In the early hours of Wednesday, July 15, news broke out from international media outlets about the gruesome murder of a tech entrepreneur in New York.
Further investigation confirmed that the victim was in fact, Gokada founder and CEO, Fahim Saleh.
Before his untimely death, Saleh was a budding entrepreneur who was known for building and investing in startups in developing countries.
Born to Bengali parents in Saudi Arabia, Saleh founded his first internet service, PrankDial in New York. In 2015, he went on to start Pathao, a ride-hailing service alongside two other founders in Bangladesh.
But it was his time at Gokada that most Nigerians remember.
In 2017, Saleh moved to Lagos, Nigeria and enlisted the help of his co-founder, Deji Oduntan to start another ride-hailing service, Gokada a year later.
Saleh time as founder and CEO of Gokada
During Saleh’s time as CEO of Gokada, he led the two-year-old startup through highs and lows that come with running a B2C platform in Nigeria, especially Lagos.
Two months after becoming CEO, Gokada raised $5.3 million led by Rise Capital. Simultaneously, Ayodeji Adewunmi, co-founder and ex-CEO of Jobberman, joined the startup as co-CEO to help Saleh handle some of Gokada’s operations in Lagos.
In August 2019, with competition heating up with MAX.ng and ORide in the ride-hailing space, Saleh made a rather unprecedented move as he halted operations for two weeks. He gave his reasons in this Medium post.
After a rebranding, Gokada 2.0 re-launched on the streets of Lagos with new 200 CC bikes, Bluetooth helmets, and better drivers.
Then came the infamous Lagos Okada ban in February 2020. The ban, made by the Lagos state government, was to halt the activities of all forms of motorcycles and tricycles in major parts of the state.
What followed was a ripple effect in both operations and finances of both the informal and formal ride-hailing services in Africa’s most populous city.
For Gokada, Saleh released a heartfelt video addressing the ban and pleaded with the government to renege on its decision. But seeing no change, the startup needed to take precautionary measures in order to survive and days into the ban, it laid off about 75% of its workforce.
While few questioned the timing of the ban, Saleh was open to clarify any misconceptions the public had.
In a conversation with Techpoint Africa, Saleh said that before the ban was announced, Gokada was on track to make a profit. But because of the ban, it was going into “cockroach mode” by laying off staff and pivoting to offering delivery services.
Gokada began offering logistics services to clients in need of such. And in April, started offering food delivery services by partnering with Jumia Food and other food outlet companies. Other offerings included its boat service, G-Boat and GoMedic.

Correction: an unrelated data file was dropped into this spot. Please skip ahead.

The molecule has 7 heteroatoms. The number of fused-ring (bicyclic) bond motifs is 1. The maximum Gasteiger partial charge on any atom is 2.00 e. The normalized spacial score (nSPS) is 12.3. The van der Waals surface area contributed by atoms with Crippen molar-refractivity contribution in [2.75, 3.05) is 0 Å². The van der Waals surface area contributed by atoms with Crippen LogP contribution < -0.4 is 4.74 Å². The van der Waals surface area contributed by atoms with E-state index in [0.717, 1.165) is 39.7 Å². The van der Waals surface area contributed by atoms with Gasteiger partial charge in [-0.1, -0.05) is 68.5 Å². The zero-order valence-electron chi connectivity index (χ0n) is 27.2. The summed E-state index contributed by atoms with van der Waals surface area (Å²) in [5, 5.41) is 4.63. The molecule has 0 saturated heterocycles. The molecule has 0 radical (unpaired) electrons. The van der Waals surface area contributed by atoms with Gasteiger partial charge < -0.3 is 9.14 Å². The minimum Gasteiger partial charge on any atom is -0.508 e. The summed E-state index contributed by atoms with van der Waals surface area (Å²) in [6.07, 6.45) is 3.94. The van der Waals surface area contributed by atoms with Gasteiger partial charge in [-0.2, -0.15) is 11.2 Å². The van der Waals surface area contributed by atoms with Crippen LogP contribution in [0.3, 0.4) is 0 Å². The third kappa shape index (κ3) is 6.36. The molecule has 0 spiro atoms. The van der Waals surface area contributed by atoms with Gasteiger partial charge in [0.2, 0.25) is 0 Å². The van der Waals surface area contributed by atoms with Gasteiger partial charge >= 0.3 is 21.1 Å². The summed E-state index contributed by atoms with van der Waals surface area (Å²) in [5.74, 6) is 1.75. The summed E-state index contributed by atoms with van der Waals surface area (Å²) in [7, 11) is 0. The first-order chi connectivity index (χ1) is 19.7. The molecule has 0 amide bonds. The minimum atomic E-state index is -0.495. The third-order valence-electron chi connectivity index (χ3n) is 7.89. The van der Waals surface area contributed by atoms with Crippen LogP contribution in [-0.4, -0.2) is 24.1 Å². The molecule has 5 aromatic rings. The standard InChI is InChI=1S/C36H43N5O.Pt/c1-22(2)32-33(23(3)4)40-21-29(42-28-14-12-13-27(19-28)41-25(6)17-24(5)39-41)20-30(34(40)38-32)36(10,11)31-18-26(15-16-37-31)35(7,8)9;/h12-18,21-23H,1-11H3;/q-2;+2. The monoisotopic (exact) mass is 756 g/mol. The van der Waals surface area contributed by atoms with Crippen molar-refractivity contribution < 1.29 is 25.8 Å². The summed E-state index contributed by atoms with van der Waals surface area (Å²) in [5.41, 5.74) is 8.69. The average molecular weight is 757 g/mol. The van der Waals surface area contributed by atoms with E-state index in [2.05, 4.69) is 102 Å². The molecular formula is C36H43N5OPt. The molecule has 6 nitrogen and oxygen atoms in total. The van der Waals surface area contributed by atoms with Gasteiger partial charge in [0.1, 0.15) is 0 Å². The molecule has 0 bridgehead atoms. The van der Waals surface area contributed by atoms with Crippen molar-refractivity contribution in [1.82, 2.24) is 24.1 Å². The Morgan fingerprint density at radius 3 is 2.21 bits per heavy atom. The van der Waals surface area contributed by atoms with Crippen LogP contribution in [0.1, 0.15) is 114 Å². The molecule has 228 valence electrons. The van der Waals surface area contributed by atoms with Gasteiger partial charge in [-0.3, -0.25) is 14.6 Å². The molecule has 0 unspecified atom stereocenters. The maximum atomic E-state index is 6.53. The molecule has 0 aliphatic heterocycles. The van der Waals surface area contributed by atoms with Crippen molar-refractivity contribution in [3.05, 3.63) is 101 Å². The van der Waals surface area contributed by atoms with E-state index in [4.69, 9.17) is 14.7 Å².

In spite of these challenges, Gokada continued to thrive with Saleh at the helm of affairs. Until his untimely death, Saleh disrupted the ride-hailing space in Lagos and made changes to Gokada’s business model when necessary. He embodied true entrepreneurial instincts.
He’s one of the few expatriates who invested in the Nigerian market as if it was his own. He was a visionary and will always be remembered.
In honour of the founder, Gokada released a statement.
“The Gokada team is deeply saddened to have learned of the tragic passing of founder and CEO, Fahim Saleh in New York, earlier this week.
A leader, innovator and inspiration, Fahim’s passion for Nigeria and its youth was immeasurable. He believed that technology could transform lives and improve safety and efficiency. He built Gokada to act upon these beliefs.
Under Fahim’s leadership, Gokada has grown to become Nigeria’s leading fully integrated delivery and logistics company, with outstanding growth and profitability metrics. Gokada has been built with a strong and resilient workforce that has navigated and transitioned through challenges while keeping to its core values.
Gokada is committed to the well being of all of its employees, and believe it is important to take this time to support members of the team, as they pull through a devastating loss.
We kindly request for privacy for his family and friends at this time.
Fahim will be missed by everyone at Gokada and the entire Nigerian startup community.
NEW REPORT: Nigerian startups raised $28.35m in Q2 2020; only about 4.5% of that came from local investors. Find out more in the full report.
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